Maharashtra will carry out the first count of its Indian Blackbuck population by September this year.
The Pune wildlife division and the Bombay Natural History Society (BNHS) will carry out a survey of the blackbuck, the Indian Gazelle (chinkara deer) and bird species including larks and the endangered Great Indian Bustard (GIB) over a 550 sq km area, including the 363 sq km Nanaj Bustard Sanctuary, also known as the GIB sanctuary.
“We will count the blackbuck population in forest areas, agricultural fields and irrigated land near water reservoirs,” said Sunil Limaye, chief conservator of forests, Pune.
“A number of development projects such as roads being built on grasslands or barren lands have caused the displacement of the blackbuck from its habitats. It is important to know the current status and distribution of blackbuck in such a huge landscape,” he said.
The World Bank-funded Drought Prone Areas Programme started in the 1980s enabled the forest department to create pastures for grassland animals. “However, people began planting exotic trees, which forced the blackbuck and other species to move out,” he said. BNHS officials said there have been reports of crop damage in areas where the study will be conducted.
“During summer seasons, animals disperse from their habitat to other areas in search of food and water. For this specific study, most of the animals are expected to be seen concentrated at grasslands. The survey will be done in these areas by carrying out individual count of each species, most populated habitats and whether there is any development projects that may affect the site,” said Sujit Narwade, project scientist, BNHS.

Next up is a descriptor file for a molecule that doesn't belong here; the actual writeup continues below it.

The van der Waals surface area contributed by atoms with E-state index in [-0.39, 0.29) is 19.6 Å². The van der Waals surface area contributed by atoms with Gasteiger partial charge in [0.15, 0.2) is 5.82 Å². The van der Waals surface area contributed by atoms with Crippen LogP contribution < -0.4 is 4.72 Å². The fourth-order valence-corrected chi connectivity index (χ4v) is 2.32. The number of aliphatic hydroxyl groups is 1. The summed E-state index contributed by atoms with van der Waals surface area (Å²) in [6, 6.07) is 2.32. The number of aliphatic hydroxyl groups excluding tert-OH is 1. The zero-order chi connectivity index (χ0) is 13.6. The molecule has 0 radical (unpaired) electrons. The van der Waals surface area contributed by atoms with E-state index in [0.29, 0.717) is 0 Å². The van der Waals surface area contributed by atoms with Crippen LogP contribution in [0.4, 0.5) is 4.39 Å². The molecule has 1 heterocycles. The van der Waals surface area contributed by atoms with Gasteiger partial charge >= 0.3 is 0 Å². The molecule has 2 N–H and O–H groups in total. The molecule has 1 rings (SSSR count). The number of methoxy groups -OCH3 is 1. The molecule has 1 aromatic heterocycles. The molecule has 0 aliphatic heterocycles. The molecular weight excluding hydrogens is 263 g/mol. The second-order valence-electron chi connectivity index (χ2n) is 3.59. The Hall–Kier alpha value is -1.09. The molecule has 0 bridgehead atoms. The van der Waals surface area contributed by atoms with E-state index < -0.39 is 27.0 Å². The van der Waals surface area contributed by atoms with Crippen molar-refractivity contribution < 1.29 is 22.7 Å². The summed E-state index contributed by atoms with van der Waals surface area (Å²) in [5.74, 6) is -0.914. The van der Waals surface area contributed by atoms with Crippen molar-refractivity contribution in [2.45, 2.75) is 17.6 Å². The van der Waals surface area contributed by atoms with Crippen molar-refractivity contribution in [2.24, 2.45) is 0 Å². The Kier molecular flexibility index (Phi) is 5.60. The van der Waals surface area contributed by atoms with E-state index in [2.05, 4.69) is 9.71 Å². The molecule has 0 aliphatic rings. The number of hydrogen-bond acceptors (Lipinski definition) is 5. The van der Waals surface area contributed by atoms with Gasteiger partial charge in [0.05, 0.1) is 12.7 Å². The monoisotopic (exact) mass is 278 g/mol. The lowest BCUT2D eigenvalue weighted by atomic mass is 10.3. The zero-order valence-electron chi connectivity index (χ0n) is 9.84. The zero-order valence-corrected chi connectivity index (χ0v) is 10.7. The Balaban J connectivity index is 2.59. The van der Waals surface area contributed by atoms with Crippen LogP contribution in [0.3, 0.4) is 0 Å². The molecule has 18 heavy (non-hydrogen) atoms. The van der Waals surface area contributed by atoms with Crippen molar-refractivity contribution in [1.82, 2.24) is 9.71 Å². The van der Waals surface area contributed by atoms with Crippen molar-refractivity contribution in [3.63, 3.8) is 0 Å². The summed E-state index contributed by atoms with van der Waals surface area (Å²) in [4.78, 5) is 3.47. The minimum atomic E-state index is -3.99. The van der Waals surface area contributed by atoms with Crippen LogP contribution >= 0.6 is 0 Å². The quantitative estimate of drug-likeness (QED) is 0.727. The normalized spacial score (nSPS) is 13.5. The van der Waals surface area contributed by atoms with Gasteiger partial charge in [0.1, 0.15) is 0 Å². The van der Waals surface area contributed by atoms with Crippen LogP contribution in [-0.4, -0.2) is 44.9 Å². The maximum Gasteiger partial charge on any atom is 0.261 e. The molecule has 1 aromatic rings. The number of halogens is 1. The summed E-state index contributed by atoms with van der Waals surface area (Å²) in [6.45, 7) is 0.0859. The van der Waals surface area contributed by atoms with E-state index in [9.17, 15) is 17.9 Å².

First Blackbuck, Indian Bustard count
Come September, the population of the Indian Blackbuck and the Great Indian Bustard will be assessed in forest areas, agricultural fields and irrigated land near water reservoirs.
Following information will be collected from Great Indian Bustard (GIB) Sanctuary and adjoining areas –
•Total number of animals or birds
•Whether they are male, female or juvenile
•Name of nearby village/site
•Whether the area is grassland, irrigated land, waterhole or a water body
•Plantation area with global position system (GPS) coordinates
(Source: Pune Forest Department)
The Great Indian Bustard
The state bird of Rajasthan, it is a critically endangered bird species as per the red list of International Union for Conservation of Nature (IUCN) with extremely small populations and a rapid decline owing to habitat degradation, hunting and direct disturbance. The bird is protected under Schedule I of the Wildlife Protection Act, 1972. In Maharashtra, the main breeding areas are Warora, Chandrapur, and Nanaj Bustard Sanctuary in Solapur.
The Indian Antelope
Predominantly herbivorous animals, the Indian Blackbuck (Antilope cervicapra) are found in herds of 20 or 30, mostly at open or grasslands. An adult Blackbuck can be identified by black and white fur and is identified as an endangered animal by IUCN owing to poaching and habitat destruction. The animal is protected under Schedule I of the Wildlife Protection Act, 1972.
(Source: Bombay Natural History Society)